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City scrambles for new law, permits after scooters launch early


Highlights

The city of Austin staff is ditching a pilot and pitching a new city law after two companies start operations.

Austin City Council members Tuesday were uncomfortable with the haste to react to the scooter incursion.

City officials say existing ordinances don’t give them clear authority to control use of city right of way.

Austin City Council members, with fresh memories of the fractious fight over ride-hailing in 2016, made it clear Tuesday that they are uncomfortable with the sudden entry of electric rental scooters into the Austin market and city officials’ attempts to quickly address the situation.

For now, at least, the council is expected to consider on April 26 an ordinance that would attempt to patch Austin law to address the decisions by Bird Rides and LimeBike in the past two weeks to begin renting several hundred scooters. A pilot program for dockless bikes and scooters was expected to start this summer, but the two companies jumped the gun.

“I’m really distressed about how several of the companies have rolled out their product in advance of the pilot or an ordinance,” Council Member Kathie Tovo said at a meeting of the council’s Mobility Committee.

If the proposed ordinance passes, city officials indicated, the pilot program will be shelved in favor of a permit-based program that would begin about May 1.

The city’s Transportation Department impounded some scooters in the first week after Bird scooters hit the streets but quickly returned them without levying fines because officials said existing ordinances did not make it clear that rental operations could not occur on city-owned sidewalks and streets.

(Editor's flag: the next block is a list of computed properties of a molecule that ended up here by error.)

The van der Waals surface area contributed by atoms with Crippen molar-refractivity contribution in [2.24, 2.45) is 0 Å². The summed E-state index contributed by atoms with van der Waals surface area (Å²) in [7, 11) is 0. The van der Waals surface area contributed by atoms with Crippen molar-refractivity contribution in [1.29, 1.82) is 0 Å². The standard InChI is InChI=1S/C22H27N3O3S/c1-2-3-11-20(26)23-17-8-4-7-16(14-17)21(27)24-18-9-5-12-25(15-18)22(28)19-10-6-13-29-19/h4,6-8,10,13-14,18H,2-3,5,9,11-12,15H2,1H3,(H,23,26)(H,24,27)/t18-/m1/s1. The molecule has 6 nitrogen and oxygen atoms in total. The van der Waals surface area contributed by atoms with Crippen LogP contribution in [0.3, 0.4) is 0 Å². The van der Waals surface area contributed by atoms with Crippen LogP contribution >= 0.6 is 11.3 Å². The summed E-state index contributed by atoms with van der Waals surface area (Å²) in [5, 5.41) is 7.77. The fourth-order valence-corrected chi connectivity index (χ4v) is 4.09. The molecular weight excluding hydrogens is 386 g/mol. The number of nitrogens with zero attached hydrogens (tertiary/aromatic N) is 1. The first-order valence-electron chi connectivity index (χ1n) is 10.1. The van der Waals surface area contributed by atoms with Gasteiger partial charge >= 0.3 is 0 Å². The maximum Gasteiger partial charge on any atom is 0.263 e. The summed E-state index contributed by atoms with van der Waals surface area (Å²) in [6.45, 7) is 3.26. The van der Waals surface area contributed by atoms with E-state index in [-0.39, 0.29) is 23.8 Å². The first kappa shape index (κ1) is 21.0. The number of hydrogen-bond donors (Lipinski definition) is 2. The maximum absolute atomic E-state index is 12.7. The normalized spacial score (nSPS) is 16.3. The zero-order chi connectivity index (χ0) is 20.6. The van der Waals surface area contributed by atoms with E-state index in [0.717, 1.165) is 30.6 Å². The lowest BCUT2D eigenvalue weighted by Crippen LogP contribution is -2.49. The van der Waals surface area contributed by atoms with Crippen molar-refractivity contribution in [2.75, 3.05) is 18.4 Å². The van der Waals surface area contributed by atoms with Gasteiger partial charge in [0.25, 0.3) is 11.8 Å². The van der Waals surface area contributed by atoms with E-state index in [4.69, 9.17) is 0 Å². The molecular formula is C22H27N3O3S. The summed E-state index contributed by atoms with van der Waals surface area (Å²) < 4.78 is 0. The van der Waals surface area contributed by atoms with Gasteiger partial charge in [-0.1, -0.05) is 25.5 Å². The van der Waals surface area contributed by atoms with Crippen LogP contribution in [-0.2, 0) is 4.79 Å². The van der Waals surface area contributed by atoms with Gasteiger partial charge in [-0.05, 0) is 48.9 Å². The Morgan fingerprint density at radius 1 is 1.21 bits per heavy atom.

The proposed ordinance does not contain specifics about how many bikes or scooters it would allow companies to put on the streets. It also doesn’t provide details on a $30 per device fee that Transportation Director Robert Spillar laid out in a memo Monday. When Council Member Ann Kitchen asked about the omission, Spillar asked if he could answer that question outside the meeting, and Kitchen assented.

The four-member committee did not vote on the proposed ordinance, which also would specify that scooter and dockless bike companies could only release their vehicles onto Austin streets after being granted a city license good for six months, something they would have to renew. Committee members said the ordinance nonetheless will move to the full council April 26.

Elliott McFadden, who runs B-Cycle, the city-owned, dock-based bike rental program, asked the council members to “not rush through this process … and (to) avoid the mistakes other cities have been making with dockless bikeshare.”

“Why would you adopt a new policy before we’ve heard from the public?” he asked.

The proposed ordinance would also prohibit leaving such rental vehicles haphazardly on city streets and sidewalks, as has been the case since Bird Rides and LimeBike began renting scooters in Central Austin. Instead, the companies would have to submit a “unit placement plan” for city approval showing how the scooters and bikes would be handled.

The law would allow the city to cite noncomplying companies with Class C misdemeanors, which carry a fine of up to $500.

“People who are going to ride (scooters) need to ride them safely and not just throw them down somewhere” when they’re done, Kitchen told the American-Statesman.

As for setting a limit on the number of bikes or scooters a company could put into the Austin market, Kitchen said: “What we don’t want to see are stacks of abandoned scooters. That’s not good for the city; that’s not good for the company.”

City officials are rushing to avoid what happened in Dallas late last year, when thousands of rental bikes were loosed on streets, sidewalks and trails, causing an unsightly and cumbersome nuisance for pedestrians.



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